Although the boys now outnumbered them, the gender shift in the lyrics puts the girls firmly in the driving seat. Myleene Klass and Suzanne Shaw go full-on pop vixen here: “Touching your skin, I want to have you to myself boy, I only want you-ooh-ooh”. There’s little attempt to frame the narrative from a co-ed perspective, other than the very occasional retort (“Want you too yeah”), which feels more coincidental than anything else. For the most part, the male contingent of Hear’Say is left to add little more than a lower harmony to the chorus and a few backing vocals here and there. Noel Sullivan does – at least – manage to score a few ad-libs towards the end. The unequal division of work may have perturbed some, but Lovin’ Is Easy is arranged in a way that works best for the song. A male lead vocal isn’t needed here, but that doesn’t mean Noel, Danny and Johnny’s collective contribution is superfluous. Indeed, they are pivotal in giving the track slightly unpredictable energy as it fires in all directions to punctuate each line with increasing tenacity as the song progresses.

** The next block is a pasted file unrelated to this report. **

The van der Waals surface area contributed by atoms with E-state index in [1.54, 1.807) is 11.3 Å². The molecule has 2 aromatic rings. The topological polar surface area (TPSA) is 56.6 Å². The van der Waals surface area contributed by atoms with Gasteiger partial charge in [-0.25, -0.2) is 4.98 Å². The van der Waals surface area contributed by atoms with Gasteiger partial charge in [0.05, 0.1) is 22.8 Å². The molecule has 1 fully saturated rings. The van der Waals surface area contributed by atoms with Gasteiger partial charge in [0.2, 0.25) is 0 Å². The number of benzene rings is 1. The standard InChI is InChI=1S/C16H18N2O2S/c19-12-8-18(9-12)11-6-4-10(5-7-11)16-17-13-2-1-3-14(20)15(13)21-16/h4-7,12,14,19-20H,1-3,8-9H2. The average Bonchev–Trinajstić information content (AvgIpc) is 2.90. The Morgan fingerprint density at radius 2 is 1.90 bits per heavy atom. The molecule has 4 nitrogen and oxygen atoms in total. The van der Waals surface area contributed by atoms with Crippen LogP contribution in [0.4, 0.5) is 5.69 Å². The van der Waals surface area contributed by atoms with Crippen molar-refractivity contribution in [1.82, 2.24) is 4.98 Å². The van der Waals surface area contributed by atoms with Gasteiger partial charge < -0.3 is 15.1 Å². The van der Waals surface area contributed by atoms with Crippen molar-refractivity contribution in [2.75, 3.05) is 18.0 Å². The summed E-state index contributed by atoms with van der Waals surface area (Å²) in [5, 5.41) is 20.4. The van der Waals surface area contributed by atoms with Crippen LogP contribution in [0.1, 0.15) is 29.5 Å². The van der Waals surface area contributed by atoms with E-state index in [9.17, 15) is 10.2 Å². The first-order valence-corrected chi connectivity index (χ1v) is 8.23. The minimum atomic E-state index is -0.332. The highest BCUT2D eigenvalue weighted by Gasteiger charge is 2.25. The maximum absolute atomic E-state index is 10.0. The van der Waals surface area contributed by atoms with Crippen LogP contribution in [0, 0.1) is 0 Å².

Thankfully, with so much going on, Lovin’ Is Easy doesn’t forget to pack a killer chorus. It’s not exactly a subtle effort but equally doesn’t jump out quite so overtly as Hear’Say’s earlier material. However, it’ll soon creep its way into your head: “I want you to know just how I feel, that the love inside is truly real, ’cause baby, lovin’ is easy”. The chorus quite literally smashes its way into the song (someone was a big fan of that sound effect because it’s applied liberally throughout), before playing out with a marching beat that is paced with military-like precision. It’s a bit of a grower, but soon cements itself as one of Hear’Say’s best and most enduring endeavours. Lovin’ Is Easy offers far more than a quick-hit, but of course, there was no chance that it would ever be allowed to flourish, such was the resistance shown towards it.